Where to live is one of the most important decisions the leader of a household has to make. But for the most vulnerable families in the nation, there really isn’t any choice at all.Families with children who receive federal housing aid often live in neighborhoods with higher levels of poverty and lower opportunity. The decision’s just not up to them. Landlords decide. Specifically, landlords who refuse to rent to tenants that use Housing Choice Vouchers, via a federal program more commonly known as Section 8, have great sway over outcomes for these families.
There’s a bill before Congress that would prohibit landlords from discriminating against renters based on the source of their income, a cause that is already finding purchase (both for and against) at the city and state level. The problem warrants federal action: Discrimination against voucher holders exacts a heavy toll on cities. The biases of landlords are shaping inequality across the country.
That’s one takeaway from a new mapping project on families and vouchers from the Center on Budget and Policy Priorities and the Poverty & Race Research Action Council. This research shows how landlords’ decisions contribute to deep patterns of inequality and segregation. The interactive mapping tool—which shows the distribution of households that use Housing Choice Vouchers across America’s 50 largest metro areas, with a focus on families with children—reveals clear patterns of discrimination.For example, the researchers (Alicia Mazzara and Brian Knudsen) compile a variety of data to track housing units that are affordable to families using vouchers. Voucher-affordable units can be found all over most major metro areas. Yet families with vouchers cluster in majority-minority neighborhoods with fewer jobs, worse schools, and poor access to public transit.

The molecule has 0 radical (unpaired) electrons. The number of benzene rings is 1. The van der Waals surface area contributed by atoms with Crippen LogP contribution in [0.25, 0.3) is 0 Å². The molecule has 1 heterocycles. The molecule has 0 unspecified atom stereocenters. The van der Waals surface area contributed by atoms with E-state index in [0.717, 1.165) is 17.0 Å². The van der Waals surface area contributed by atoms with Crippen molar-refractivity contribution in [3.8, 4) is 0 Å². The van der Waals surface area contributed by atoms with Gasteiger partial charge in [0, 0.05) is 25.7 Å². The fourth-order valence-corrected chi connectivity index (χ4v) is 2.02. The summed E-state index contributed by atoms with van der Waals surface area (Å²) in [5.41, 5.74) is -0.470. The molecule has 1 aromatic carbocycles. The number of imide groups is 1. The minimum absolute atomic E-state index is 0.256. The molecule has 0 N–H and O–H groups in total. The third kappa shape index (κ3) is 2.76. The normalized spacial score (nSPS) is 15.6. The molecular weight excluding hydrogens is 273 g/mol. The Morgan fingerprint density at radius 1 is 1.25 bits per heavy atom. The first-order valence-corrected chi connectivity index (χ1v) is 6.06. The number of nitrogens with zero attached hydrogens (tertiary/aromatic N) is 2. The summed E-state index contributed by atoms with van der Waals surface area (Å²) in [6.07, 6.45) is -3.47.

This shouldn’t be the case, judging by the distribution of homes on the map. On average, 18 percent of all voucher-affordable housing units are located in high-opportunity neighborhoods (rated so by an index of jobs, schools, and other factors). Low-opportunity neighborhoods account for 21 percent of voucher-affordable homes, a similar share. But only 5 percent of families with vouchers actually live in high-opportunity areas—whereas 40 percent live in low-opportunity areas.